Data Protection Impact Assessments
The CPRA requires data protection assessments for data processing activities that could present “significant risk to consumers’ privacy or security.” The CPRA includes certain generalized factors to consider in making a determination regarding what constitutes a “significant risk to consumers’ privacy or security,” although more specific requirements will be outlined in future rulemaking sessions.
The above changes are only a sample of the numerous changes effected by the CPRA amendments. Note that the statutory requirements of the CCPA (including CPRA amendments) remain in full force and effect as of January 1, 2023, with the agency having begun enforcement activities on July 1, 2023. The implementing regulations discussed below are the only portions of the CCPA for which enforcement will not begin until March 29, 2024.
Court Ruling Delaying Enforcement of CCPA Regulations
Although the CCPA required implementing regulations to be issued by July 1, 2022, the proposed regulations covering the majority of the required topics were not finalized until March 29, 2023, with enforcement expected to begin on July 1, 2023.
On March 30, 2023, the California Chamber of Commerce filed suit against the agency, arguing that the CCPA contemplated that enforcement of regulations would not occur until one year following the finalization of the regulations. The court agreed, holding that enforcement of the new CCPA regulations could not occur until one year after being finalized, effectively pushing the enforcement of the March 29, 2023, regulations to March 29, 2024. The ruling, however, does not restrict the agency or the attorney general’s office from enforcing statutory changes to the CCPA that came into effect on January 1, 2023.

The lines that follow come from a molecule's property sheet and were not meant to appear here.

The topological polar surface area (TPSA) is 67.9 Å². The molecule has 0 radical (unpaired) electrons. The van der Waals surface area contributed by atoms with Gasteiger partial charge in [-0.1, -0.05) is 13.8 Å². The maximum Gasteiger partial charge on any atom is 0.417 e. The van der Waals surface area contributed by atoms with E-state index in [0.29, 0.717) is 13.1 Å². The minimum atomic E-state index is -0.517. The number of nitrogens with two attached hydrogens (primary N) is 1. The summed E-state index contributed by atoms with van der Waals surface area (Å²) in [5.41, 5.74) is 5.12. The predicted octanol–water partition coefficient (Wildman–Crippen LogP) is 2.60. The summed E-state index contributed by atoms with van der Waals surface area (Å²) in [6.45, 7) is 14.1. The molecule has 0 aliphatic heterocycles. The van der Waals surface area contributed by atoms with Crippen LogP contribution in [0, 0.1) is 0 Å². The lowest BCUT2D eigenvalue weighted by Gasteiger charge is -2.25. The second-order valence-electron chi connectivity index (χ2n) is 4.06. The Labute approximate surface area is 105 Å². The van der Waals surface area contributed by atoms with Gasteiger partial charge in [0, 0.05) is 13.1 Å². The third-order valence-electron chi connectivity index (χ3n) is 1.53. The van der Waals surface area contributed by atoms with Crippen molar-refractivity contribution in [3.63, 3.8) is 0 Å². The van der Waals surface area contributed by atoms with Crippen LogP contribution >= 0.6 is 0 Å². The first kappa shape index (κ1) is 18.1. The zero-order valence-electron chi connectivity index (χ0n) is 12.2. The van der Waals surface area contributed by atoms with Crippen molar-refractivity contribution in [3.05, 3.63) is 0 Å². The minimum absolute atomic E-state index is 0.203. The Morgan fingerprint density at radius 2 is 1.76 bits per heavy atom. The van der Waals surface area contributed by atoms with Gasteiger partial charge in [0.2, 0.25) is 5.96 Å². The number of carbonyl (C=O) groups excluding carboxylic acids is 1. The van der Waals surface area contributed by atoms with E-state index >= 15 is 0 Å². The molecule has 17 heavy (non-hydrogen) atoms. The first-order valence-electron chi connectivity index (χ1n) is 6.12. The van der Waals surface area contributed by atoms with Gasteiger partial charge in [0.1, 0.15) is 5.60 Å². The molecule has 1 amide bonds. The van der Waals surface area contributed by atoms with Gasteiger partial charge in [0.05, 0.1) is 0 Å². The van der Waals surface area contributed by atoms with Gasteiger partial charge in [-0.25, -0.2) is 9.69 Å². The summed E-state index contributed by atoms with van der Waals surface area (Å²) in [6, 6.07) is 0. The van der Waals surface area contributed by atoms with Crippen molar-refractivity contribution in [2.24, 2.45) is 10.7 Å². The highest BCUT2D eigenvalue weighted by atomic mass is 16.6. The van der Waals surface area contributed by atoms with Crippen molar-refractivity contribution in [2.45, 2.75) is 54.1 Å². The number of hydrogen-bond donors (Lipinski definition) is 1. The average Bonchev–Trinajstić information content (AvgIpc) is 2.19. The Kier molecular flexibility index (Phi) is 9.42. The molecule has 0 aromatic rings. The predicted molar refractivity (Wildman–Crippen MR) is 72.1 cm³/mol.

The March 29, 2023, regulations address a variety of topics, including data processing agreements, requirements surrounding honoring opt-out signals and providing opt-out mechanisms, dark patterns, and handling consumer data requests. Of the fifteen new areas where the CPRA requires additional implementing regulations, the March 29, 2023, regulations address twelve of these areas, with the remaining three—privacy impact assessments, automated decision-making, and cybersecurity audits—to be hashed out in future regulations expected to be issued by the end of 2023. In light of the above decision, any additional regulations will likely be subject to a one-year grace period before enforcement begins. However, given the numerous compliance obligations imposed by the newly enacted regulations, businesses may want to begin preparing for these new requirements well in advance of the March 2024 enforcement deadline.